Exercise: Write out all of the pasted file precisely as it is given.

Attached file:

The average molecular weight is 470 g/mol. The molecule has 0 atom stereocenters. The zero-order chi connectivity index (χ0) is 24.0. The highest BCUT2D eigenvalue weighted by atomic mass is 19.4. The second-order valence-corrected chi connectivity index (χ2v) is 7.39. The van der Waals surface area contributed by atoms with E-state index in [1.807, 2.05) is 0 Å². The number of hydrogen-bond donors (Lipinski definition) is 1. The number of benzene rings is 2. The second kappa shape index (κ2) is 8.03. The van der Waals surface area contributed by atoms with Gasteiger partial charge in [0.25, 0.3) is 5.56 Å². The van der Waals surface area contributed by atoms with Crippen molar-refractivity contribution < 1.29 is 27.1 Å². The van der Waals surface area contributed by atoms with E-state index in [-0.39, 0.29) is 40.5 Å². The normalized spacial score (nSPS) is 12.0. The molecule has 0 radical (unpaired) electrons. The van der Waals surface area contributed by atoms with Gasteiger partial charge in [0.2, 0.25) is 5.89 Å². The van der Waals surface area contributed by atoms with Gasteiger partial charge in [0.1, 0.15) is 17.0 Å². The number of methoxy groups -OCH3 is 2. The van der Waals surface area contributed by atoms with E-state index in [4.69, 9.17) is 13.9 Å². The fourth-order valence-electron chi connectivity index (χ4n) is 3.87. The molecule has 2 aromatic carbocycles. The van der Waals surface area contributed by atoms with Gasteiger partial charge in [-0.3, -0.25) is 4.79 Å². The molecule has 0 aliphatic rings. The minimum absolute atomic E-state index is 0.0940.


The average molecular weight is 470 g/mol. The molecule has 0 atom stereocenters. The zero-order chi connectivity index (χ0) is 24.0. The highest BCUT2D eigenvalue weighted by atomic mass is 19.4. The second-order valence-corrected chi connectivity index (χ2v) is 7.39. The van der Waals surface area contributed by atoms with E-state index in [1.807, 2.05) is 0 Å². The number of hydrogen-bond donors (Lipinski definition) is 1. The number of benzene rings is 2. The second kappa shape index (κ2) is 8.03. The van der Waals surface area contributed by atoms with Gasteiger partial charge in [0.25, 0.3) is 5.56 Å². The van der Waals surface area contributed by atoms with Crippen molar-refractivity contribution < 1.29 is 27.1 Å². The van der Waals surface area contributed by atoms with E-state index in [-0.39, 0.29) is 40.5 Å². The normalized spacial score (nSPS) is 12.0. The molecule has 0 radical (unpaired) electrons. The van der Waals surface area contributed by atoms with Gasteiger partial charge in [0.2, 0.25) is 5.89 Å². The van der Waals surface area contributed by atoms with Gasteiger partial charge in [0.1, 0.15) is 17.0 Å². The number of methoxy groups -OCH3 is 2. The van der Waals surface area contributed by atoms with E-state index in [4.69, 9.17) is 13.9 Å². The fourth-order valence-electron chi connectivity index (χ4n) is 3.87. The molecule has 2 aromatic carbocycles. The van der Waals surface area contributed by atoms with Gasteiger partial charge in [-0.3, -0.25) is 4.79 Å². The molecule has 0 aliphatic rings. The minimum absolute atomic E-state index is 0.0940.